Changes in Google Hotel Ads: what you need to know

Marketing 12/03/2024
a man with a suitcase is standing in front of a hotel
The first consequences of the entry into force of the regulatory framework known as the DMA (Digital Markets Act), proposed by the European Union with the aim of limiting the power of the large technological platforms, and which led to the designation of the so-called Gatekeepers (Alphabet, Amazon, Apple, ByteDance, Meta, Microsoft), are already beginning to become apparent.

Google has once again surprised us with the announcement of the discontinuation of the Google Hotel Ads metasearch engine's bidding strategies for Commission per Stay and Commission per Conversion, which must now be converted into Targeted ROAS (or Enhanced CPC) and/or Maximum Return Campaigns for Travel Targets.

This measure comes at a time when, according to data provided by the World Tourism Organisation (UNWTO), more than 88% of international tourism prior to the Pandemic had been recovered, and in which Google Hotel Ads is the most widely used metasearch engine, being used by around 75% of travellers, according to the sector's specialised media Hosteltur.

A before and after that affects hotels

Google assures that this measure responds to the changes that the sector is going to experience this year, as a consequence of the aforementioned DMA, such as the disappearance of third-party cookies. But what does it mean for the hotel sector? Two of the main bidding models that hotels have been using until now are:
  • Commission per Stay: the hotel paid the agreed commission only if the booking was made, i.e. no commission was paid if the booking was cancelled.

  • Commission per Conversion: the hotel paid the fee when the booking became effective, irrespective of whether it was subsequently cancelled.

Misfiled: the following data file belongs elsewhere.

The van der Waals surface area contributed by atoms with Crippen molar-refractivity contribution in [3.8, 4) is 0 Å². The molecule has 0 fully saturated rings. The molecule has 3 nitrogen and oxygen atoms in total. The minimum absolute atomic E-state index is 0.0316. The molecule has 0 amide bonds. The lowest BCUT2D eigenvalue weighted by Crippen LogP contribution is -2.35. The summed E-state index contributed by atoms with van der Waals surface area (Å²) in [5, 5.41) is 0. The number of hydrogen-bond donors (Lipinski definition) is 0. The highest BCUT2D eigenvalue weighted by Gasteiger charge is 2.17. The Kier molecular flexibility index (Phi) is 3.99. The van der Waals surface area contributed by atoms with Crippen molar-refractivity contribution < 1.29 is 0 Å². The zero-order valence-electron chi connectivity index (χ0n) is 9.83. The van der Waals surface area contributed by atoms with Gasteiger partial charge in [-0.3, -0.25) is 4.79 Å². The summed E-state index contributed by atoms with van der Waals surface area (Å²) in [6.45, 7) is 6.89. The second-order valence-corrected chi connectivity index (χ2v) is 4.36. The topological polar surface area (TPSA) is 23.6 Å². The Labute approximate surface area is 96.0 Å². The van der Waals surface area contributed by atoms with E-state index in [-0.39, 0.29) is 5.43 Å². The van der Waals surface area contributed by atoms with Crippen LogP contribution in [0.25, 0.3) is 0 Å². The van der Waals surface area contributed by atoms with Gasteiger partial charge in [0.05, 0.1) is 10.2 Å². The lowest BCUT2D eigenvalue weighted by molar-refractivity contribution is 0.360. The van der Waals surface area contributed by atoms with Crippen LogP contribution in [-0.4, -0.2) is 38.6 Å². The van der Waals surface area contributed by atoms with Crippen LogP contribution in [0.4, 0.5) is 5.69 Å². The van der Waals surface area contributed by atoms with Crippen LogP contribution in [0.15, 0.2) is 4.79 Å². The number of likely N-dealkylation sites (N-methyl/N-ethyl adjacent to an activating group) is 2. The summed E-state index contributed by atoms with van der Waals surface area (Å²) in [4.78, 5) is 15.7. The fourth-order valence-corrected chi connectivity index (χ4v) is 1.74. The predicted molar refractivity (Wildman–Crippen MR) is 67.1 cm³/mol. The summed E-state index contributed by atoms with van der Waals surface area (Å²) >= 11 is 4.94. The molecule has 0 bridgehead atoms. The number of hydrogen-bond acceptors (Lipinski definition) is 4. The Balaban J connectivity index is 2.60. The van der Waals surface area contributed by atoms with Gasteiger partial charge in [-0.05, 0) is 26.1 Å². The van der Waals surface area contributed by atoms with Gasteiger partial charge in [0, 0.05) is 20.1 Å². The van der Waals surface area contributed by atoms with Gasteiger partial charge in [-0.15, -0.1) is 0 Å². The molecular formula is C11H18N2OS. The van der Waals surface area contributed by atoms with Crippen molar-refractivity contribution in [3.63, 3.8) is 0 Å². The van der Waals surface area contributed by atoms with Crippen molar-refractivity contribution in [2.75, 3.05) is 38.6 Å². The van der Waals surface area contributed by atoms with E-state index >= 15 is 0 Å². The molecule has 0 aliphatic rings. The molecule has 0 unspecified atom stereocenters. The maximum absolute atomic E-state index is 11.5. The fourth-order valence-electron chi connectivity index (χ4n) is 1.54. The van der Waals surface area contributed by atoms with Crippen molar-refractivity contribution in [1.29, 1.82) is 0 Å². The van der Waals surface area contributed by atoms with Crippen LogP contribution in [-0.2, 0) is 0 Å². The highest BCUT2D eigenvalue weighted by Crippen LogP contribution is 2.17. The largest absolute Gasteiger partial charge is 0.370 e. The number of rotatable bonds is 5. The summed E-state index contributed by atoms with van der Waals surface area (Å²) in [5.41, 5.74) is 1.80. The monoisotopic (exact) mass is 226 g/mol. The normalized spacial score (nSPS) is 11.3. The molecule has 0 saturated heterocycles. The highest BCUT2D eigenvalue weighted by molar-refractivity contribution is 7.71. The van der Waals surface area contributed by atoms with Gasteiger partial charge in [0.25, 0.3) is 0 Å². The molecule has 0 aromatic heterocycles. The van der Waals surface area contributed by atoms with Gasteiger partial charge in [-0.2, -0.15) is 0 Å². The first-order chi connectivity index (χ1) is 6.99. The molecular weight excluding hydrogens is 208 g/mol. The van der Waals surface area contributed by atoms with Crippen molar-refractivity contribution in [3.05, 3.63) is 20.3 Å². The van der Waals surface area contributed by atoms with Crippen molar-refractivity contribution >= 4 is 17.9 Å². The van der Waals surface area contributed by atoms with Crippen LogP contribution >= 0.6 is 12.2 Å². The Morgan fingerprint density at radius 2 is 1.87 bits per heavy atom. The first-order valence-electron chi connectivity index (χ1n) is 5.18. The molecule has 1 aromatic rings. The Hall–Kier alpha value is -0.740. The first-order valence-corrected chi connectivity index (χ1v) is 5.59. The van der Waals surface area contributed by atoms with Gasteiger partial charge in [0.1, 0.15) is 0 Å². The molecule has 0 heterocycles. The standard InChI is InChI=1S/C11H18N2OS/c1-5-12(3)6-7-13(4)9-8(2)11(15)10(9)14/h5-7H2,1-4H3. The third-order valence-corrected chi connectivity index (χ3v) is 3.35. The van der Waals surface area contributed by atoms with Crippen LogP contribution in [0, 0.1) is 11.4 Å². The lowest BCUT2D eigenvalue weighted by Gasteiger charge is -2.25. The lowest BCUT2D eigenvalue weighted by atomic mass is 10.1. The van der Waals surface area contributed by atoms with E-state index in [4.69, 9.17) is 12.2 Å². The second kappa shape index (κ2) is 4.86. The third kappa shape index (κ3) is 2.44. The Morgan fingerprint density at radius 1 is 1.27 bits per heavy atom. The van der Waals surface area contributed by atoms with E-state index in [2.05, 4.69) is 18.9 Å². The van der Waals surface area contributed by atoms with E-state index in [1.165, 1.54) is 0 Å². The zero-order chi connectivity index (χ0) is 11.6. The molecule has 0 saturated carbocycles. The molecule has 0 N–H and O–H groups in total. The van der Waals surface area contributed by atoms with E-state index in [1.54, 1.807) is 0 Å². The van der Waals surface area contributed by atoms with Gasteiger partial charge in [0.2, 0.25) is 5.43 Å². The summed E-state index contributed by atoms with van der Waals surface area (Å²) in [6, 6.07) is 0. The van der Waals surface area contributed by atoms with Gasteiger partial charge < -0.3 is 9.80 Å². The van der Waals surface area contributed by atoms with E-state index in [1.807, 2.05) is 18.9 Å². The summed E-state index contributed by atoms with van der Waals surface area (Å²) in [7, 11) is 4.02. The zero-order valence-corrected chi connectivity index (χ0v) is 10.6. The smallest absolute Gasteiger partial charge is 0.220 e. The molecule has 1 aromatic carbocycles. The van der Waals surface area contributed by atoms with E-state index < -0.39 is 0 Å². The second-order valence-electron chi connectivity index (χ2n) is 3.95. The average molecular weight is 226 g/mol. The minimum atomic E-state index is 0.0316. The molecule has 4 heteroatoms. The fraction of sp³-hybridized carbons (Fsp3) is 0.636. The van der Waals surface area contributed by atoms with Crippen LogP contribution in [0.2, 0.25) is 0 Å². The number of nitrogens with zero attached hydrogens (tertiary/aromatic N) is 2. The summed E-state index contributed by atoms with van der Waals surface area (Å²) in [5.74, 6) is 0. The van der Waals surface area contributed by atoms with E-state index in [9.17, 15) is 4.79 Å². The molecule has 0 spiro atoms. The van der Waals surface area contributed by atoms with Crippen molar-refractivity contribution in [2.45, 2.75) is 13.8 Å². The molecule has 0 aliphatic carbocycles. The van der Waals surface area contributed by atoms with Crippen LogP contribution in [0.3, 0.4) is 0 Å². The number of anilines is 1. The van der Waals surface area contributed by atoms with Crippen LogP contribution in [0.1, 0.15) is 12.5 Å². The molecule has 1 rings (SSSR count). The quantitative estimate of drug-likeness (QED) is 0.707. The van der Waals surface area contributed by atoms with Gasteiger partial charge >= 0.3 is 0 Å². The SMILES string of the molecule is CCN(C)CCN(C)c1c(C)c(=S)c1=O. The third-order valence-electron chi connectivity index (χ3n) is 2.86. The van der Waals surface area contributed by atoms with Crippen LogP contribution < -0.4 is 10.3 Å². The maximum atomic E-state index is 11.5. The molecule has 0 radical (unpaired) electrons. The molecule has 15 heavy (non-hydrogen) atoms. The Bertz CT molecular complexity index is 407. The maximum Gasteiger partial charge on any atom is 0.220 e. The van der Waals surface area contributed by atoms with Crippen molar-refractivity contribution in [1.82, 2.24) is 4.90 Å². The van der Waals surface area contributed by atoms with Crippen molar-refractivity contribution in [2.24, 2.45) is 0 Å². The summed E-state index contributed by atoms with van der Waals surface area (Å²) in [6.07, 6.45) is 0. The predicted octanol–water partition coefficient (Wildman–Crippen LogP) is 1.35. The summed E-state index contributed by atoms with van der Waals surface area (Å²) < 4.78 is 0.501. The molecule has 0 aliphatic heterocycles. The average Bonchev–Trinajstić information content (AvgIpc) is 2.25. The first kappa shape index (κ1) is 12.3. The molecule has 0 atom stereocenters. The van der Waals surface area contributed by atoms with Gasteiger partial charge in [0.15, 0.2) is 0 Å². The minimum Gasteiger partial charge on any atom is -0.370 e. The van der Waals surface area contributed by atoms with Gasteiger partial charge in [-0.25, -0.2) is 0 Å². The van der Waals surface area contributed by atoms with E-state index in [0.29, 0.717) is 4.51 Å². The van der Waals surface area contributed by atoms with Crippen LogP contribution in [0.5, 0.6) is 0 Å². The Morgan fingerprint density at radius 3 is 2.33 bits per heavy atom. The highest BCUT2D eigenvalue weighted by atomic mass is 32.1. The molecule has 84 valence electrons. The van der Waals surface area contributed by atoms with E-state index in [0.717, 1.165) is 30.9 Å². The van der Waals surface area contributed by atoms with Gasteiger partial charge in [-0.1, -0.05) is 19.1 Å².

The issue is that both bidding models require the famous third-party cookies and traveller information (a circumstance that clashes head-on with data protection and privacy guidelines) to determine, for example, when a specific customer has stayed at a hotel and to be able to correctly measure commissions. Hence its removal and the imposition of this very sensitive change, which requires close monitoring of campaign performance after migration.

As always, there are already deadlines for completing each of the phases involved in this process:

  • 30th April 2024: The current commission model will remain in use for new hotels until 30 April, after which it will no longer be available for new campaigns.

  • 31st October 2024: active campaigns of hotels that are using the models that are set to disappear will continue to be published until 31 October 2024

  • 31st July 2025: Importantly, historical data recorded for existing campaigns will continue to be available during the transition, and the reconciliation process for commissions or reservations will remain open for 9 months after discontinuation, until 31 July 2025.

So how are we going to proceed?

The model that will replace the current model will be the CPC model with ROAS targeting, and Maximum Performance. campaigns for travel targeting will also continue to gain ground. These will also coexist with the traditional CPC (Cost per Click) model which, among other things, is useful for achieving visibility in search results on Google Maps.

Therefore, the most sensible way to adapt to this new situation without generating too much friction is to try out the CPC model. Always without losing sight of 31st October, by which date the bidding model will have to be changed in all campaigns to ensure that they continue to function normally after the discontinuation.

While this may be a daunting prospect, it is at the same time an opportunity for hotels to fine-tune their advertising strategy and gradually adapt to the evolving rules of the new e-commerce game. Proactivity will be the key to thriving in the hospitality industry as it is a highly competitive sector.

What are we doing at Paraty Tech?

As always, we try to anticipate this type of situation in order to minimise its impact and avoid greater problems. That is why, for the moment, the steps we are already taking to favour a successful migration from CPA to CPC in Google Hotel Ads are as follows:

  1. Assessing performance: analysing the most important metrics to understand how the campaign is performing.

  2. Setting targets: By controlling the CPC, we set performance targets, depending on whether we are looking for more visibility, profitability or both.

  3. Test: testing with the CPC bidding model before full migration.

  4. Optimising the bidding strategy: once the migration to CPC has been completed, adjusting the bidding strategy to achieve the desired target.

  5. Measure and optimise constantly: comparing key metrics with the previous CPA model to assess the success of the migration.

With these steps and a data-driven approach, we will help our clients to effectively migrate from the CPA model to the CPC model at GHA. In any case, as always, if you need more information on how to get the most out of your CPC investment in Google Hotel Ads, please contact us.